When it comes to mapping out your career, you can’t do it alone. If you think you’re ready to move up within your company, or even move beyond your company, can you tell your boss? Take the time to sit down and figure out what you want from your
career. That way you'll be better able to determine the necessary milestones for meeting your goals and whether you're ready to share your thoughts with your boss.
Use personal networks: In cases where you don’t feel comfortable approaching your boss about your career path, utilise your personal networks instead. Connect with mentors or peers who may have advice on how to grow within your own company or how to position yourself to make an upward move when changing companies.
It’s crucial to get a sense for how your boss will handle your ambition before engaging him or her in career conversations. The best managers are the ones who help you, even knowing that, ultimately, they will lose you. It’s a selfless, nurturing relationship. In contrast, when discussing career paths with their employees, some managers immediately become agitated and think more about who is going to take on this employee’s work load, over how they can help that person achieve their goals.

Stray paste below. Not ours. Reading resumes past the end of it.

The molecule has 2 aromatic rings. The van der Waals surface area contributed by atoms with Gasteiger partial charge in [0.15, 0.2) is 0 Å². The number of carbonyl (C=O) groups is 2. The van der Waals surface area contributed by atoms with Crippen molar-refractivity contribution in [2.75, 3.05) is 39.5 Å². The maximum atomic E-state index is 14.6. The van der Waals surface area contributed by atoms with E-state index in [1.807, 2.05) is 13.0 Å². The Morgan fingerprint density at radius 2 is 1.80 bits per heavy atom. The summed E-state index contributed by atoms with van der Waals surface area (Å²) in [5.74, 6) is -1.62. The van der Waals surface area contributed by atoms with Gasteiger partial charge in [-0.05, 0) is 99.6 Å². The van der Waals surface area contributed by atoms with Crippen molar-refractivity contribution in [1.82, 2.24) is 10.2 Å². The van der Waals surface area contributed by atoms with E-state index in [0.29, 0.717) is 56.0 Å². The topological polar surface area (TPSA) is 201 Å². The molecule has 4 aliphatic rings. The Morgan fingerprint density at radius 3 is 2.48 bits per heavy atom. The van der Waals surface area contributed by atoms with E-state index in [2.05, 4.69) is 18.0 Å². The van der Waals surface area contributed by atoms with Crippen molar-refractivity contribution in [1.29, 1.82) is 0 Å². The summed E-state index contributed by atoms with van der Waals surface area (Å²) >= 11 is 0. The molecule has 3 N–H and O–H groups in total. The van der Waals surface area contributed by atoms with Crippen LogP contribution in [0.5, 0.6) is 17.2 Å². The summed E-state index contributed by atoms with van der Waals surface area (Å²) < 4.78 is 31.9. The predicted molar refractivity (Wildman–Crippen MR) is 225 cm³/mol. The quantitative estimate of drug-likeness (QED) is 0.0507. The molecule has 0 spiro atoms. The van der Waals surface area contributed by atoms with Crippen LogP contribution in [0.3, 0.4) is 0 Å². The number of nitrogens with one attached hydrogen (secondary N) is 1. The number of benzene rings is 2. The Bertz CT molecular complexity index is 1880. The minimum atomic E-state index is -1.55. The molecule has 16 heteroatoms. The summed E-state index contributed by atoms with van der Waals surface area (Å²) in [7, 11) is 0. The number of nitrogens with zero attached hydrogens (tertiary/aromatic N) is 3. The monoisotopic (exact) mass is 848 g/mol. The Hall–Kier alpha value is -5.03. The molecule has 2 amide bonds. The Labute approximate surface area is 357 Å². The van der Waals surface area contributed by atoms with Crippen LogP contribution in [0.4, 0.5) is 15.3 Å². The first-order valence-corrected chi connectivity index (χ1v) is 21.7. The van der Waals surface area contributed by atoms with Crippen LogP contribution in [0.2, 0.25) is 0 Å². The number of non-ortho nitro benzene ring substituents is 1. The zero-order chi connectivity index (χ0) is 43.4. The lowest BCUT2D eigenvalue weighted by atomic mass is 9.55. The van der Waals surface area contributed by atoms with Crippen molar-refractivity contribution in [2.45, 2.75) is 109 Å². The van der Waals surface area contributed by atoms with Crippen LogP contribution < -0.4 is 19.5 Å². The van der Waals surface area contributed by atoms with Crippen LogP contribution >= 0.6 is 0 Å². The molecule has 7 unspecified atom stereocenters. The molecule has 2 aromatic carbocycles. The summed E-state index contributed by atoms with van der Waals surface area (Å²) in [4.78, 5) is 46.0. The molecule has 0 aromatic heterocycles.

Keep track of your successes: A good way to help prove you’re ready to make an upward move is to document your successes. Do this throughout your career, not just when you’re ready to move up. Keep examples of stellar work or client kudos so you’re ready for a work-performance conversation.
Take responsibility: It’s your responsibility to advance your own career. Take ownership of the process and make it as easy on your boss as possible to help you achieve those goals. You aren’t the only person with goals. Your manager has other people to manage. Address your boss when it’s important, but don’t monopolise his/her time.
Express gratitude to anyone helping you with your career, especially if it’s your boss. People are more willing to help someone who is polite and thoughtful.